The recruitment of an adequate number of professionals can alsoenhance the quick service delivery during the discharge process.Teamwork between patients and health professionals can enhance theimprovement of the time required to discharge patients. The adoptionof effective billing system can enhance the elimination of possibledischarge delays. Other essential resources that can support theelimination of discharge delays include electronic medical and chartrecords, improved care coordination plan, the adoption of effectivebed management plan, and the provision of discharge medicationrecords (Allen, Zellmer, Knoer, Phelps, Marvin, Pulvermacher andShane, 2017).
The purpose of the study is to identify effective means to eliminatedischarge delays in healthcare facilities. Therefore, the study hasimplications for health professionals, leaders, patients, and familymembers. The study indicates that delays in the discharge processhave been a major management problem. Scholars associate the setbackswith the lack of coordination among medical staffs. The huge numberof medical requirements also complicates the process of dischargingpatients from hospitals. The problem has negative implications forpatients and hospital operations and management processes. However,health experts have identified various means and resources that cansupport the reduction of delays in discharging patients. The adoptionof sustainable intervention measures, policies, models, and systemscan largely help to address the problem. Precisely, the use ofintegrated systems, individualized care, interdisciplinarycollaboration, and management, and hospital discharge support canimprove the process of discharging patients. The Plan-Do-Study-Actcan help to deal with the discharge problems in the modern healthcarefacilities. The Plan-Do-Study-Act (PDSA) model can assist to testbenefits and setbacks of the existing intervention measures. Theadoption of reliable coordination plans also has immediate benefitsto the improvement of time required to discharge patients inhealthcare facilities.
The research findings affirm that delayed discharge is a recurrentproblem that has regrettable impacts on patients and the entirehealthcare system. The problem has led to operational problems andthe increase in treatment cost. Therefore, health professionals andother involved leaders need to adopt integrative plans to mitigatethe problem. Changes in the healthcare operations and systems canhelp to address the delay challenges. Automating hospital processesrequires hospitals to procure system that are centralized, and can beaccessed by all in the hospital (Allen et al., 2017). This enhancescoordination among the medical staff and improve communication. Thesystem will enable a quick clearance of discharged patients from therelevant departments as well as improve hospital efficiency.Improving the management system of the hospital ensure a smooth flowof patient in and out of the hospital (Hall et al., 2013). Once apatient is discharged, the information should be passed on to theadmission department notifying them of an unoccupied bed, hencereducing admission time for patients. Planning for patients duringadmission all through to discharge can also reduce discharge delays(Page et al, 2016). The adoption of reliable evaluation plans canassist to examine benefits and setbacks of the identified mitigationmeasures.
Acton, A. Q. (2013). Issues in Nursing Research, Training andPractice: 2013 Edition. Scholarly Editions Publishers.
Allen, S. J., Zellmer, W. A., Knoer, S. J., Phelps, P. K., Marvin, K.C., Pulvermacher, A., & Shane, R. (2017). ASHP FoundationPharmacy Forecast 2017: Strategic Planning Advice for PharmacyDepartments in Hospitals and Health Systems. American Journal ofHealth-System Pharmacy, 74(2), 27s-53.
Barach, P., Jacobs, J. P., Lipshultz, S. E., & Laussen, P. C.(2015). Quality Improvement and Patient Safety. Pediatric andCongenital Cardiac Care: Volume 1: London: Spring Publishers.
Challis, D., Hughes, J., Xie, C., & Jolley, D. (2014). Anexamination of factors influencing delayed discharge of older peoplefrom hospital. International Journal of Geriatric Psychiatry, 29(2),160-168.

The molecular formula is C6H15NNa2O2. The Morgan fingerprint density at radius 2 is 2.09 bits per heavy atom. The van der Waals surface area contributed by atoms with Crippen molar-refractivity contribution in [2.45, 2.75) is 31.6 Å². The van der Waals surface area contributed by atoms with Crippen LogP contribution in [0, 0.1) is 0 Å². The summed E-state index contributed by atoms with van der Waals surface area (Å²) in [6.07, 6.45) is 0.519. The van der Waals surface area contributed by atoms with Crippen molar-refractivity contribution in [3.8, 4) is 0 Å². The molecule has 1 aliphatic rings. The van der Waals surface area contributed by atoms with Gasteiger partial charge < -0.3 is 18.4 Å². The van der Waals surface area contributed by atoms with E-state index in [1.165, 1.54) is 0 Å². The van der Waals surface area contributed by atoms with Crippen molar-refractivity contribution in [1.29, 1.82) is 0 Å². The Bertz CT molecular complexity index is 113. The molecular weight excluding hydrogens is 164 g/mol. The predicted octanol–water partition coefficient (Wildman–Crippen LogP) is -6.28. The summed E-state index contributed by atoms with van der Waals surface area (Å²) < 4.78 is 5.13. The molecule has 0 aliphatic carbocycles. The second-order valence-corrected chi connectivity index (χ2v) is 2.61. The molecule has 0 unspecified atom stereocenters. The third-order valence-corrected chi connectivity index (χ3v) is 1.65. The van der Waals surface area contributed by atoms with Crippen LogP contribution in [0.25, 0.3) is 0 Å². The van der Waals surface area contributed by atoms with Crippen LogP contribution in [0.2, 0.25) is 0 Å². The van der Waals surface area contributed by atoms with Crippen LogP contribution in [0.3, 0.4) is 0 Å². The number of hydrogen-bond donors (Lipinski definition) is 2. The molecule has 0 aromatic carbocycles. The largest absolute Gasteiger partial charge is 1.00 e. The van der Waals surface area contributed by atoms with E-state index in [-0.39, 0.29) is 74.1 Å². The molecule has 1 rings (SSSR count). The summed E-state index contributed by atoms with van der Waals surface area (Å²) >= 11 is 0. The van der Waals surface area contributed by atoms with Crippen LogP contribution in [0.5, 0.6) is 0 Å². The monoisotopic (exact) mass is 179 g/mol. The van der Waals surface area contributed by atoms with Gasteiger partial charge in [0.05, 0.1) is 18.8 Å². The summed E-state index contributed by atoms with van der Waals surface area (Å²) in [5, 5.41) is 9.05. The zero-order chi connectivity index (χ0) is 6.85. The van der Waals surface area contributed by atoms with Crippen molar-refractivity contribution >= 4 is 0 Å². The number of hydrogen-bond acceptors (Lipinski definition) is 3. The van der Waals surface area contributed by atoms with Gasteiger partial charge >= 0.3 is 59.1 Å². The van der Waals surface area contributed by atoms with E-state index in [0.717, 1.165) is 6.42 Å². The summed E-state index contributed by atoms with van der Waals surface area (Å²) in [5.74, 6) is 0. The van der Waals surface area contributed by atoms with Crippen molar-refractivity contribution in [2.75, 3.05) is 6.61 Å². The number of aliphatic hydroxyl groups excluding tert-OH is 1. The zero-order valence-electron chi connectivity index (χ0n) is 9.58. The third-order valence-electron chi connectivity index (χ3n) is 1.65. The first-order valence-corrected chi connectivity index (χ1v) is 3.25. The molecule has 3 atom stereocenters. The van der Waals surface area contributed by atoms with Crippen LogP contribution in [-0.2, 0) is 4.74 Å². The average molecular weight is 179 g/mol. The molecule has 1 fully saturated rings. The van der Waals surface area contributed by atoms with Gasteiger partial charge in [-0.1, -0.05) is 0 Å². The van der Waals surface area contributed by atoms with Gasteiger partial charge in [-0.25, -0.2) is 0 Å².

Clarke, A. & Tinsley, P. (2012). Completed consultant episodesincrease, but hospital discharges decrease. British Medical Journal,304(6832), 987-987.
Coffey, A., Leahy-Warren, P., Savage, E., Hegarty, J., &Cornally, N. (2016). A Systematic Literature Review On TacklingDelayed Discharges in Acute Hospitals Inclusive of Hospital (Re)Admission Avoidance. University College Cork, Ireland.
Erdogan, E., Robinson, D., Blake, V., & Johari, V. (2013). TestUtilization Review: Do Delays in Laboratory Results Contribute toDelays in Discharge? A Retrospective Analysis of 102 Discharges FromNonacute Medical Floors at an Academic Hospital. American Journal OfClinical Pathology, 140(Suppl 1), A074-A074.
Feigal, J., Park, B., Bramante, C., Nordgaard, C., Menk, J., &Song, J. (2014). Homelessness and discharge delays from an urbansafety net hospital. Public Health, 128(11), 1033-1035.
Graban, M. (2016). Lean hospitals: Improving quality, patient safety,and employee engagement. CRC press.
Gregory, J. (2015). Staff faces conflicting pressures as they dealwith discharge delays. Nursing Standard, 29(26), 9-9.http://dx.doi.org/10.7748/ns.29.26.9.s7.
Hall, R., Belson, D., Murali, P., & Dessouky, M. (2013). Modelingpatient flows through the health care system. In Patient Flow (pp.3-42). Springer US.
Healthcare Quality Improvement Partnership (HQIP). (2015). A Guide toQuality Improvement Methods. Healthcare Quality ImprovementPartnership Publishers.
Institute for Health Improvement. (2017). Science for Improvement:Testing Changes. Retrieved fromhttp://www.ihi.org/resources/Pages/HowtoImprove/ScienceofImprovementTestingChanges.aspxon March 16, 2017.
Joseph, R., Brown-Manhertz, S., Santomassino, M., & Singleton, J.(2014). The effectiveness of the structured interdisciplinarycollaboration for the adult home hospice patients on the patientsatisfaction and the hospital admissions and readmission: asystematic review protocol. Joanna Briggs Institute Database Of theSystematic Reviews And the Implementation Reports, 12(7), 148-163.
Lenzi, J., Mongardi, M., Rucci, P., Di Ruscio, E., Vizioli, M.,Randazzo, C., & Fantini, M. P. (2014). Sociodemographic, clinicaland organizational factors associated with delayed hospitaldischarges: a cross-sectional study. BioMed Central Health ServicesResearch, 14(1), 128.
Marvin, V., Kuo, S., & Linnard, D. (2013). DSL-007 Does PharmacyContribute to Delays in Hospital Discharge? European Journal OfHospital Pharmacy, 20(Suppl 1), A89.3-A90.
Page, J. S., Lederman, L., Kelly, J., Barry, M. M., & James, T.A. (2016). Teams and teamwork in cancer care delivery: Shared mentalmodels to improve planning for discharge and coordination offollow-up care. Journal of Oncology Practice, 12(11), 1053-1058.
Spath, P. (2013). Introduction to healthcare quality management (2nded.). Chicago, IL: Health Administration Press.
No related posts.